How should you prepare for a massive solar storm?
On an individual level, preparing for a massive solar flare striking our planet is refreshingly doable—this isn’t a zombie apocalypse or a nuclear war we’re talking about. First, remember that the storm won’t hurt you, so the worse result is that your power and your ability to communicate with others would be fried for a bit. Maybe for a few days. Maybe for a month. (Also: Your 401(k) would probably tank as the economy reels.)
How to protect your household electrical system from power surges from solar flares
You can’t do anything about transformers exploding from magnetic storms, but you can protect your household electrical system. Make sure your home is surge-protected with both a whole-house surge protector and run-of-the-mill power-strip surge protectors. This is a good idea for both massive, worldwide magnetic catastrophes and everyday power surges.
Prepare a basic disaster survival kit is essential
Like making sure your house is surge-protected, putting together a basic disaster kit is a good idea even if a solar flare never hits—loss of power could come with earthquakes, hurricanes, tornadoes, and some drunk guy driving into the pole across the street, so you want to be prepared. There’s no way of knowing how long the power would be out due to a magnetic storm, so exactly how much you should prepare is a personal decision. The basic survival kit guidelines laid out by the government seem like a good place to start.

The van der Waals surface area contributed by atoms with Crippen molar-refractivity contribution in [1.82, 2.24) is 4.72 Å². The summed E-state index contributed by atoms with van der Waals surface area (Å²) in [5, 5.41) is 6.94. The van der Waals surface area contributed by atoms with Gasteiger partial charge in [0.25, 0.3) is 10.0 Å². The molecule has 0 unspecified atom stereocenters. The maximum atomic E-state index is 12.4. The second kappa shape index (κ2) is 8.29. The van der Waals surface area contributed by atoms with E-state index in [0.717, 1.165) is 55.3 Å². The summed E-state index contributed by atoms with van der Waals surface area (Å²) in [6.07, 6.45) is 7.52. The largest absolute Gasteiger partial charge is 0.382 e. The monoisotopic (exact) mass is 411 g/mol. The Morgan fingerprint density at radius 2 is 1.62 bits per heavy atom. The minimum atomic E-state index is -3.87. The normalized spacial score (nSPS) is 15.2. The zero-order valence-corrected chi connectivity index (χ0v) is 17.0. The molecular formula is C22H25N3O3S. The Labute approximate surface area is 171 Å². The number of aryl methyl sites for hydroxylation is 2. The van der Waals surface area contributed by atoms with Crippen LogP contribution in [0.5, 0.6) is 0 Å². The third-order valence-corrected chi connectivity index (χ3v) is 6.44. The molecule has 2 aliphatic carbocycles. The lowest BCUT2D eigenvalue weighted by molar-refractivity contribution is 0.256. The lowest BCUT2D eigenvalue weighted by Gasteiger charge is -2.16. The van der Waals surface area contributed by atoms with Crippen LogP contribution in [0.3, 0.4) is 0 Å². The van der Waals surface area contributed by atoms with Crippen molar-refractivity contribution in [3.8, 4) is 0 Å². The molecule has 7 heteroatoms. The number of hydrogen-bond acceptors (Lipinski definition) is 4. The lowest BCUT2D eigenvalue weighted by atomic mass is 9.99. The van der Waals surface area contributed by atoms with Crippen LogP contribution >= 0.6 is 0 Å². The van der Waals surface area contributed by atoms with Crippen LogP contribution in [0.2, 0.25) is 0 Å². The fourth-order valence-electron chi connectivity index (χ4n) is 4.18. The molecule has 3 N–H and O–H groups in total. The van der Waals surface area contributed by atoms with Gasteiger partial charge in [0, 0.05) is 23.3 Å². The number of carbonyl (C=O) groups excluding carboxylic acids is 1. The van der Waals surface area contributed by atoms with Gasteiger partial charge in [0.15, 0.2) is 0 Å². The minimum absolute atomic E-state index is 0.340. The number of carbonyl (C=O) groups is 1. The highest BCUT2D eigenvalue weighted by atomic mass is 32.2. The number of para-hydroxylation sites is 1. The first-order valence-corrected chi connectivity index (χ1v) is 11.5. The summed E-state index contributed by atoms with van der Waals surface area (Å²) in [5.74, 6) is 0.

You should not overlook having some cash on hand, though. If international communication systems fail, you likely won’t be able to use the ATM, and hard currency could prove very useful, especially if the outage persists over time.
I’m sure many disaster preppers think the government’s list is crazily inadequate, but I’m an optimist. I don’t think a massive worldwide power outage would plunge the world into chaos—I’m more in the short-term disruption camp. There’s no real way of knowing, however.
What to do the day before a solar flare
Unlike earthquakes and nuclear attacks, we will likely have warning of a coming magnetic storm—the 1859 Carrington Event was observed 19 hours before it hit Earth—so you should have at least half a day to brace yourself for the coming unpleasantness. Even if you didn’t prepare ahead of time at all (lazy!), you’ll still be able to fill containers with water, hit the grocery stores for non-perishables, and otherwise mentally prepare for a week or so without being able to play Apex: Legends.
This is the time to charge all batteries and contact your family and make sure everyone else is prepared (even though they will probably think you are crazy.) If the systems fail, you won’t be able to get in contact with anyone, and you definitely don’t want to travel while this mess is going on.
The final step: Unplug everything and wait for the lights in the sky.
While disaster movies might suggest chaos and a run on all stores once the coming disaster is announced, judging from how unusual the threat is, and the “whatever” attitude everyone had in the days leading up to the pandemic taking hold in the United States, I’d put my money on the masses not freaking out until the night sky lights up like noon and TikTok goes down.